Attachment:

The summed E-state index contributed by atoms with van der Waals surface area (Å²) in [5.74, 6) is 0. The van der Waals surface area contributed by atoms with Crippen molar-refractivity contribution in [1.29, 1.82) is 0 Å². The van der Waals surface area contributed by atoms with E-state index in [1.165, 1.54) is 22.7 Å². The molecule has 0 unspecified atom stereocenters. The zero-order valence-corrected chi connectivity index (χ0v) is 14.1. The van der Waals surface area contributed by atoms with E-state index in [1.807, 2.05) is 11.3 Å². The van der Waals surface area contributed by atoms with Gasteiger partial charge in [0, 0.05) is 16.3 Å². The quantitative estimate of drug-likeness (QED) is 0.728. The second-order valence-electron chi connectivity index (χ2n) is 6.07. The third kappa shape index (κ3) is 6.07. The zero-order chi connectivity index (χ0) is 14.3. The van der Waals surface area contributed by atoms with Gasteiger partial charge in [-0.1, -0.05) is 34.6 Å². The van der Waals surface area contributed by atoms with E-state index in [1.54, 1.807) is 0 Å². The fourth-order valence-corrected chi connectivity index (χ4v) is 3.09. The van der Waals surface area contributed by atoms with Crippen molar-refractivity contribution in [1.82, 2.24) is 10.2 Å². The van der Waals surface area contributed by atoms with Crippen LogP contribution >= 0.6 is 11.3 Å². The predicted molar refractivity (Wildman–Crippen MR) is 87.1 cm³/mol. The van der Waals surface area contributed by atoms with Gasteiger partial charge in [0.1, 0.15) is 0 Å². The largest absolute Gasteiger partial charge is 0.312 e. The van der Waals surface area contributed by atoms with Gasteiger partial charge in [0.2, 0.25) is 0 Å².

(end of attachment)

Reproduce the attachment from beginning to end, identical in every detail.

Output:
The summed E-state index contributed by atoms with van der Waals surface area (Å²) in [5.74, 6) is 0. The van der Waals surface area contributed by atoms with Crippen molar-refractivity contribution in [1.29, 1.82) is 0 Å². The van der Waals surface area contributed by atoms with E-state index in [1.165, 1.54) is 22.7 Å². The molecule has 0 unspecified atom stereocenters. The zero-order valence-corrected chi connectivity index (χ0v) is 14.1. The van der Waals surface area contributed by atoms with E-state index in [1.807, 2.05) is 11.3 Å². The van der Waals surface area contributed by atoms with Gasteiger partial charge in [0, 0.05) is 16.3 Å². The quantitative estimate of drug-likeness (QED) is 0.728. The second-order valence-electron chi connectivity index (χ2n) is 6.07. The third kappa shape index (κ3) is 6.07. The zero-order chi connectivity index (χ0) is 14.3. The van der Waals surface area contributed by atoms with Gasteiger partial charge in [-0.1, -0.05) is 34.6 Å². The van der Waals surface area contributed by atoms with E-state index in [1.54, 1.807) is 0 Å². The fourth-order valence-corrected chi connectivity index (χ4v) is 3.09. The van der Waals surface area contributed by atoms with Crippen molar-refractivity contribution in [1.82, 2.24) is 10.2 Å². The van der Waals surface area contributed by atoms with Crippen LogP contribution >= 0.6 is 11.3 Å². The predicted molar refractivity (Wildman–Crippen MR) is 87.1 cm³/mol. The van der Waals surface area contributed by atoms with Gasteiger partial charge in [0.1, 0.15) is 0 Å². The largest absolute Gasteiger partial charge is 0.312 e. The van der Waals surface area contributed by atoms with Gasteiger partial charge in [0.2, 0.25) is 0 Å².